Because white mother has always set up right and wrong, has with authority established the “do” and the “don’t” of behavior, his conscience, as it grows in him, ties its allegiance to her and to the white culture and authority which she and his father represent. But to colored mother, persuasive in her relaxed attitude toward “sin,” easy and warm in her physical ministrations, generous with her petting, he ties his pleasure feelings. . . .
A separation has begun, a crack that extends deep into his personality. . . . He feels deep tenderness for his colored nurse and pleasure in being with her, but he begins to admire more and more the lovely lady who is his “real” mother.
As a result of these and other fundamentally confusing lessons, Southern white men were often rendered emotionally impotent, and they responded by taking their repression-induced frustrations out on themselves, their families, and on black people. Smith doesn’t flinch from pulling the curtain back on these shame-ridden areas, including the most horrific results of the Southern dedication to whiteness, rape, mob violence, and sexually obsessive lynchings, where the private parts of male victims were commonly cut into pieces and distributed as souvenirs.
Smith’s greatest talent lies in conveying the tortured contortions that the minds of such children learned to perform in response to harsh, yet barely spoken commands about race, sex, religion, and their own bodies. These are the kinds of scripted behaviors that become habits in adulthood:
We believed certain acts were so wrong that they must never be committed and then we committed them and denied to ourselves that we had done so. Our minds were split: hardly more than a crack at first, but we began in those early years a two-leveled existence which we have since managed quite smoothly.
The acts which we later learned were “bad” never seemed really “bad” to us; at least we could find excuses for them. But those we learned were “bad” before we were five years old were CRIMES that we could not excuse; we could only forget. Though many a southerner has lived a tough hardened life since the days his mother rocked him until his eyes were glazed with sleep, his anxiety is, even now, concerned largely with the moral junk pile which he wandered around in when a little child.
Now, though your body is a thing of shame and mystery, and curiosity about it is not good, your skin is your glory and the source of your strength and pride. It is white. And, as you have heard, whiteness is a symbol of purity and excellence. Remember this: Your white skin proves that you are better than all other people on this earth. Yes, it does that.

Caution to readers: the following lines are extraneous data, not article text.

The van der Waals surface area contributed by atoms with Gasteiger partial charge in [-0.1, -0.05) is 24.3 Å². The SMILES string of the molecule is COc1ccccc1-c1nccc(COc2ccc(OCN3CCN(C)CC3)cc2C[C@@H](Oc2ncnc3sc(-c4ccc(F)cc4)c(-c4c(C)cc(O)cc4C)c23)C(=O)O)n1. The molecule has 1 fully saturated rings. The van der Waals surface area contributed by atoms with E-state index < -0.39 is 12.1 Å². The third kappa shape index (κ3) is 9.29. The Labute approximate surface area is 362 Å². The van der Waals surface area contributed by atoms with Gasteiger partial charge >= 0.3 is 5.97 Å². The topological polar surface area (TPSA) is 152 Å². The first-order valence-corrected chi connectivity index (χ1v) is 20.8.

Smith goes on to remark, well ahead of her time, that it wasn’t until adulthood that she learned that “no one had thought much about skin color until three or four centuries ago when white folks set out from Europe to explore the earth.” As her memoir shows, and as the manifestations of today’s racial trainings continue to show, the significance placed on fictional differences in skin color since then is incredibly persistent, and in many ways, simply astonishing.
One especially strange feature of the dominant group’s racial identity is a certain blankness that results in defining itself in terms of purity, in terms, that is, of what it is not, as much as what it is. White people don’t like to think as deeply as Smith asks them to about what it means to be white, perhaps because, “most of all, we dread to confront the emptiness that is revealed at the center of our peoples’ lives.”
While Killers of the Dream sold poorly and faded from view as Smith went on to produce other works of fiction and non-fiction, she published a revised edition in 1961, and its insight found an appreciative audience among fighters of the Civil Rights Movement. As John Inscoe writes, “The black college students who staged the first sit-in in
I find Smith’s book so compelling today because what she describes as “the training given white children” still happens. Of course, very few white children have black “nurses,” and such things as legalized racial segregation and organized lynchings are things of the past. Thus, the training itself is different. But it still happens.
If, for instance, it’s fairly common knowledge that non-white children continue to struggle with a false, socially induced sense of inferiority, then don’t many white children also enjoy the opposite? As I’ve written before, white children do generally enjoy a sense of superiority, and it’s just one of the many lessons imparted by the white community’s ongoing efforts to teach their children to act white.
But while this sense of superiority is usually life-enhancing in material and other ways, it's also delusional, and it's just one of many delusions about life in America that are inflicted on white children. Their inability to really see and understand their own racial membership, and its significance to their own lives, to the degree that black children quickly do, is another one, and so is the consequent and false sense of themselves as mere individuals, instead of as people affected in innumerable ways by their racial status. Being rendered delusional, then, is one general form of racial abuse inflicted on white children, and it's only one of several others forms.
What we could use today is another Lillian Smith, a deep-diver who can show us how the white community continues to inflict emotional and psychic abuse on the hearts and minds of its own children.